The more you know, the less you are afraid

Judyta Borchet, 30, from Gdańsk, Poland, was diagnosed with kidney disease at the age of 27. She shares her experience with her diagnosis and the challenges she faced in coping with her disease. As part of her process of coming to terms with her disease, she takes the time to raise awareness about kidney disease and reminds us of the importance of early diagnosis.

I have a biopsy-confirmed IgA Nephropathy (IgAN). Before my diagnosis, I had little knowledge about chronic kidney disease (CKD) or symptoms that should have alarmed me. I did not know anyone who had chronic kidney disease. I was diagnosed when I was 27 years old. When I was diagnosed, I was during my Ph.D. studies, and I was convinced I am strong and healthy. Like many young people, I (sadly) was not paying much attention to routine checkups, as I had the misconception that ‘young people don’t get sick’. If only I had known how wrong I was.


My kidney disease was discovered by accident. I was feeling very low on energy, had repetitive anemia problems, and had trouble with sleeping (I had a strange feeling like my hands and legs were ‘on fire’/ about to burst). My GP doctor noticed that (1) I have way too high blood pressure for a person who is my age and that (2) after the urine examination, she noticed the proteinuria. The next step was kidneys USG [Editor’s note: Kidney ultrasound] (which showed my kidneys are smaller than average). My GP doctor made a wise decision to refer me to the hospital for a kidney biopsy – ‘Just to check if you are ok’, she said.


So I went to the hospital and had a kidney biopsy at the Nephrology Ward of the University Clinical Centre, Medical University of Gdańsk (Oddział Nefrologii, UCK Gdańsk). I felt strange, as I was the youngest person in my hospital room. I felt like I am surrounded by elderly people, and that I did not fit there. After all, I was convinced I was okay, maybe didn’t need the biopsy at all, and I had little knowledge about CKD symptoms. I remember being afraid of the biopsy procedure, but I could count on enormous support from the hospital staff. The doctors explained everything to me and offered their support. After the biopsy, when I could not get up from the bed for 24 hours, I felt that this was really happening to me, and then I finally started googling information about CKD. 


After a few weeks, the biopsy results came. The doctor explained to me that I have a chronic kidney disease called IgA Nephropathy, that I am lucky to be in good condition as my kidney function is mildly reduced, and that I have to take care of myself and do regular checkups. It is hard to predict how this disease may progress. IgAN is tricky; in some people, it progresses fast, in others – slowly, or even not at all, and patients remain in good condition for many, many years. However, I did not feel calm. The thought that (1) I have kidney disease and (2) that it is so unpredictable seemed very scary. My diagnosis really broke me, as all my life I thought I am a strong and healthy person. I became very worried and negative about the future. The fact that there were not many treatment options and not much information available (especially in my native language) was not helpful.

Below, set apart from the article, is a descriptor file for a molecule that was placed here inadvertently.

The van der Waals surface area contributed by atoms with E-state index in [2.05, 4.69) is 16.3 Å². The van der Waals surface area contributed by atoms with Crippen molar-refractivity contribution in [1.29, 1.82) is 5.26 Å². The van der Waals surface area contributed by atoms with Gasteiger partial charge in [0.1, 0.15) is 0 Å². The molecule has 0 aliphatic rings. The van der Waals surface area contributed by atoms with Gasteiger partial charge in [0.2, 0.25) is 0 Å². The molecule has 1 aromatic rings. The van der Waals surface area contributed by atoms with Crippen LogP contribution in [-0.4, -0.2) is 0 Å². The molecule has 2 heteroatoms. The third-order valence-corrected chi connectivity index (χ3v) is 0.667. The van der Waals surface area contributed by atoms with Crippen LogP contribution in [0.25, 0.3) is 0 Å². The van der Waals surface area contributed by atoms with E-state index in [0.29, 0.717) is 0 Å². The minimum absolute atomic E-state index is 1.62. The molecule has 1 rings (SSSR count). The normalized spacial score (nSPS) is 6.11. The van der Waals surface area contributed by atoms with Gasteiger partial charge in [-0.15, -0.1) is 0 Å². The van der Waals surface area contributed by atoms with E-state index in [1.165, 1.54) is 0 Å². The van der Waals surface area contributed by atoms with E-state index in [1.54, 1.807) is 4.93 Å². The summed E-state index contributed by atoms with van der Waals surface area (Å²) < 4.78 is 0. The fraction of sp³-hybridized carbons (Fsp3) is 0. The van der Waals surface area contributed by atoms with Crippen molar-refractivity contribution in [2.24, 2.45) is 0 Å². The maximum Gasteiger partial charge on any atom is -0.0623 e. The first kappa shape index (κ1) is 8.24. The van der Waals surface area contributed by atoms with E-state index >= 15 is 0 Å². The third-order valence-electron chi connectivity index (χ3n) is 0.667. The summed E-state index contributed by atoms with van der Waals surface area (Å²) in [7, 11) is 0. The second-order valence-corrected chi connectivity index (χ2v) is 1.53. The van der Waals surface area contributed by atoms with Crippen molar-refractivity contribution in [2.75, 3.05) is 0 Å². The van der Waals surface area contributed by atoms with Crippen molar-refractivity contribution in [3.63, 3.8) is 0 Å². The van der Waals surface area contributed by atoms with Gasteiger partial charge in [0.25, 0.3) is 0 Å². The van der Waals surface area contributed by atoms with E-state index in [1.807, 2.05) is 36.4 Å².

As time passed, my attitude changed. After the first shock and denial were gone, I started to gather more knowledge. The more you know, the less you are afraid.

I joined CKD patients’ online communities (Facebook groups – a Polish one, and one from the UK). I started chatting with other IgAN patients, for example, learning about their experiences and kidney-friendly diet. I started reading scientific papers on IgAN and looking for educational resources. For example, I attended an online conference for patients organized by the Leicester IgAN Research Group (many lectures are available here). I also discovered World Kidney Day’s website and Facebook profile.

I understood that I was very lucky to get my diagnosis early. I was neglectful when it came to checkups and now, I am ashamed of that – who knows if my IgAN could have been detected earlier. That is why now I am trying to spread the information about kidney disease, kidney health, and the importance of regular checkups. I try to educate my friends and family members – both in private talks as well as via social media (e.g., sharing educational graphics and articles on my Facebook and Instagram profile). If even 1 person gets convinced to do a blood and urine examination – I call it a win!

The funny thing is that after some time, my IgAN made me care more about my health, follow my dreams, or even balance my work and private life more. I am stable now, but of course, I am still worried that I may again not be one day. Until then, I try to embrace life and do the best I can do. If it all is about gathering moments – I want to have as many good ones as possible! Stay positive, learn more about your CKD, educate other people, tell them how important it is to do checkups (#creatinine, #proteinuria, #bloodpressure), follow clinical trials, and never give up.